The Florida peninsula appeared above sea level between 100,000 and 150,000 years ago. As sea levels rose at the end of the Wisconsin ice age, the water table appeared closer to land. Lake Okeechobee began to flood, and convection thunderstorms were created.[13] Vast peat deposits south of Lake Okeechobee indicate that regular flooding had occurred about 5,000 years ago. Plants began to migrate, subtropical ones from the northern part of Florida, and tropicals carried as seeds by birds from islands in the Caribbean.[14] The limestone shelf appears to be flat, but there are slight rises—called pinnacles—and depressions caused by the erosion of limestone by the acidic properties of the water. The amount of time throughout the year that water is present in a location in the Everglades determines the type of soil, of which there only two in the Everglades: peat, created by many years of decomposing plant matter, and marl, the result of dried periphyton, or chunks of algae and microorganisms that create a grayish mud. Portions of the Everglades that remain flooded for more than nine months out of the year are usually covered by peat. Areas that are flooded six months or less are covered by marl. Plant communities are determined by the type of soil and amount of water present.[15][16]

Hydrography

While they are common in the northern portion of Florida, no underground springs feed water into the Everglades system. An underground reservoir called the Floridan aquifer lies about 1,000 feet (300 m) below the surface of South Florida.[17] The Everglades has an immense capacity for water storage, owing to the permeable limestone beneath the exposed land. Most of the water arrives in the form of rainfall, and a significant amount is stored in the limestone. Water evaporating from the Everglades becomes rain over metropolitan areas, providing the fresh water supply for the region. Water also flows into the park after falling as rain to the north onto the watersheds of the Kissimmee River and other sources of Lake Okeechobee, to appear in the Everglades days later. Water overflows Lake Okeechobee into a river 40 to 70 miles (64 to 113 km) wide, which moves almost imperceptibly.[18]

Climate

Most of the central region has a savanna climate while regions closer to shore have a monsoon climate, mainly the eastern quarter of the park. Both climates are characterized by two seasons: wet and dry. The park's dry season lasts from December to April, when temperatures vary from 56–77 °F (13–25 °C) and humidity is low. Since water levels are low at that time, animals congregate at central water locations, providing good opportunities for viewing wildlife.[19] During the wet season from May to November, temperatures are consistently above 90 °F (32 °C) and humidity over 90 percent.[20] Storms can drop 10–12 inches (250–300 mm) of rain at a time, providing half the year's average of 60 inches (150 cm) of rainfall in just two months.[21]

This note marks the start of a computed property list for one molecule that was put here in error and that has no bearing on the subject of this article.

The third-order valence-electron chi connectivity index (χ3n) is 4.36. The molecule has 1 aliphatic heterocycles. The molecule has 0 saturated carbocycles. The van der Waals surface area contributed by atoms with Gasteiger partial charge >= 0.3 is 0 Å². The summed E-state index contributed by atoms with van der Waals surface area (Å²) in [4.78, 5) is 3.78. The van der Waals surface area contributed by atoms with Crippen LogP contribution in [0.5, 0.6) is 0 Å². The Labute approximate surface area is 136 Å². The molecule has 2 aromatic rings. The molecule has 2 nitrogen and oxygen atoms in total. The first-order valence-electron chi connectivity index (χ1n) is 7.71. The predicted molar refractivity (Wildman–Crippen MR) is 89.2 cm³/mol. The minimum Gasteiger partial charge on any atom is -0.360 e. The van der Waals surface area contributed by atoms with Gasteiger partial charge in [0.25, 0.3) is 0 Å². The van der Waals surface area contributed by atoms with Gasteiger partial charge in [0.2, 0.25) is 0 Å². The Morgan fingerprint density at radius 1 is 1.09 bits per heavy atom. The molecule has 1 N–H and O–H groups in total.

Climate data for Flamingo Ranger Station, FL
Month Jan Feb Mar Apr May Jun Jul Aug Sep Oct Nov Dec Year
Average high °F (°C) 76.6
(24.8)
78.1
(25.6)
79.6
(26.4)
83.0
(28.3)
86.6
(30.3)
88.9
(31.6)
90.0
(32.2)
90.4
(32.4)
89.3
(31.8)
86.6
(30.3)
82.4
(28)
78.5
(25.8)
84.2
(29)
Average low °F (°C) 56.4
(13.6)
59.0
(15)
61.2
(16.2)
64.2
(17.9)
69.8
(21)
74.5
(23.6)
75.2
(24)
75.4
(24.1)
74.7
(23.7)
70.7
(21.5)
64.8
(18.2)
59.7
(15.4)
67.1
(19.5)
Average precipitation inches (mm) 1.70
(43)
1.73
(44)
1.99
(51)
1.84
(47)
3.49
(89)
7.18
(182)
5.60
(142)
7.87
(200)
6.31
(160)
3.83
(97)
2.44
(62)
1.67
(42)
45.65
(1,159)
Source: [2]
Climate data for Royal Palm RS 1981-2010, extremes 1949-2018
Month Jan Feb Mar Apr May Jun Jul Aug Sep Oct Nov Dec Year
Record high °F (°C) 92
(33)
97
(36)
101
(38)
102
(39)
107
(42)
104
(40)
102
(39)
103
(39)
105
(41)
106
(41)
99
(37)
95
(35)
107
(42)
Average high °F (°C) 81.0
(27.2)
83.5
(28.6)
85.4
(29.7)
88.0
(31.1)
91.5
(33.1)
93.3
(34.1)
94.7
(34.8)
94.8
(34.9)
93.6
(34.2)
90.8
(32.7)
86.0
(30)
82.4
(28)
88.8
(31.5)
Average low °F (°C) 54.5
(12.5)
56.0
(13.3)
58.3
(14.6)
61.3
(16.3)
66.1
(18.9)
71.5
(21.9)
73.1
(22.8)
73.7
(23.2)
73.6
(23.1)
70.2
(21.2)
63.4
(17.4)
57.6
(14.2)
64.9
(18.3)
Record low °F (°C) 24
(−4)
29
(−2)
31
(−1)
37
(3)
49
(9)
50
(10)
66
(19)
66
(19)
64
(18)
49
(9)
31
(−1)
27
(−3)
24
(−4)
Average precipitation inches (mm) 1.68
(43)
1.81
(46)
2.43
(62)
2.31
(59)
5.34
(136)
8.30
(211)
6.63
(168)
9.06
(230)
8.53
(217)
4.84
(123)
2.59
(66)
1.45
(37)
54.97
(1,398)
Average precipitation days (≥ 0.01 in) 6.3 5.8 7.7 6.3 10.1 16.1 17.2 19.1 18.0 11.6 7.8 6.3 132.3
Source: NWS Nowdata from NWS Miami for Royal Palm RS
Other Languages
føroyskt: Everglades
Bahasa Indonesia: Taman Nasional Everglades
srpskohrvatski / српскохрватски: Nacionalni park Everglades